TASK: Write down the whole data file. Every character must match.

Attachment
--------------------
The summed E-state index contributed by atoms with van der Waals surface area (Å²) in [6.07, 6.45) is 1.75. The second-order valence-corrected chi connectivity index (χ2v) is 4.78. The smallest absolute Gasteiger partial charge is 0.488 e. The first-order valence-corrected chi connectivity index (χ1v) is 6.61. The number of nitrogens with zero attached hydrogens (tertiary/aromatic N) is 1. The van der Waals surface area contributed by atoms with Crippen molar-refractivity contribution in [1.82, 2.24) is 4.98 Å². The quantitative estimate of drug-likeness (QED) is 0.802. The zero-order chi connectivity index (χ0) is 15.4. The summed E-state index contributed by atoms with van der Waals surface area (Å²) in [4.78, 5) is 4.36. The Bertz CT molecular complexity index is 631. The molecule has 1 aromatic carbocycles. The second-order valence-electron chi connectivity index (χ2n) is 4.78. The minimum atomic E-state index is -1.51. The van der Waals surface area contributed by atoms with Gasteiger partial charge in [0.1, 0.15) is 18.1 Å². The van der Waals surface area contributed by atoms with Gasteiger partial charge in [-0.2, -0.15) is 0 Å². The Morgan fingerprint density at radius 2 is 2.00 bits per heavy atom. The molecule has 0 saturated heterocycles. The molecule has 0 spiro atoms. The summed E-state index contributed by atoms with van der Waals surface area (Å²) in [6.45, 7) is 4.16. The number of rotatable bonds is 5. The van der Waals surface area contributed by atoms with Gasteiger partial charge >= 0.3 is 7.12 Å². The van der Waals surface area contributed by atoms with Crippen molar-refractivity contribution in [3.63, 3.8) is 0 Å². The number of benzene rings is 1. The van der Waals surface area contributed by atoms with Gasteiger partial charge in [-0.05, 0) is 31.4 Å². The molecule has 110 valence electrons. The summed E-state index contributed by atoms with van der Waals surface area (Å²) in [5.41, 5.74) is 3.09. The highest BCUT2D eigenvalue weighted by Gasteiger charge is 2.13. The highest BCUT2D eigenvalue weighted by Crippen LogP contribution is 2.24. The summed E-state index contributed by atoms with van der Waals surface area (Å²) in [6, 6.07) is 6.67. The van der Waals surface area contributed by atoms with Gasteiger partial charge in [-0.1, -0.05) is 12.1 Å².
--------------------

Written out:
The summed E-state index contributed by atoms with van der Waals surface area (Å²) in [6.07, 6.45) is 1.75. The second-order valence-corrected chi connectivity index (χ2v) is 4.78. The smallest absolute Gasteiger partial charge is 0.488 e. The first-order valence-corrected chi connectivity index (χ1v) is 6.61. The number of nitrogens with zero attached hydrogens (tertiary/aromatic N) is 1. The van der Waals surface area contributed by atoms with Crippen molar-refractivity contribution in [1.82, 2.24) is 4.98 Å². The quantitative estimate of drug-likeness (QED) is 0.802. The zero-order chi connectivity index (χ0) is 15.4. The summed E-state index contributed by atoms with van der Waals surface area (Å²) in [4.78, 5) is 4.36. The Bertz CT molecular complexity index is 631. The molecule has 1 aromatic carbocycles. The second-order valence-electron chi connectivity index (χ2n) is 4.78. The minimum atomic E-state index is -1.51. The van der Waals surface area contributed by atoms with Gasteiger partial charge in [0.1, 0.15) is 18.1 Å². The van der Waals surface area contributed by atoms with Gasteiger partial charge in [-0.2, -0.15) is 0 Å². The Morgan fingerprint density at radius 2 is 2.00 bits per heavy atom. The molecule has 0 saturated heterocycles. The molecule has 0 spiro atoms. The summed E-state index contributed by atoms with van der Waals surface area (Å²) in [6.45, 7) is 4.16. The number of rotatable bonds is 5. The van der Waals surface area contributed by atoms with Gasteiger partial charge >= 0.3 is 7.12 Å². The van der Waals surface area contributed by atoms with Crippen molar-refractivity contribution in [3.63, 3.8) is 0 Å². The number of benzene rings is 1. The van der Waals surface area contributed by atoms with Gasteiger partial charge in [-0.05, 0) is 31.4 Å². The molecule has 110 valence electrons. The summed E-state index contributed by atoms with van der Waals surface area (Å²) in [5.41, 5.74) is 3.09. The highest BCUT2D eigenvalue weighted by Gasteiger charge is 2.13. The highest BCUT2D eigenvalue weighted by Crippen LogP contribution is 2.24. The summed E-state index contributed by atoms with van der Waals surface area (Å²) in [6, 6.07) is 6.67. The van der Waals surface area contributed by atoms with Gasteiger partial charge in [-0.1, -0.05) is 12.1 Å².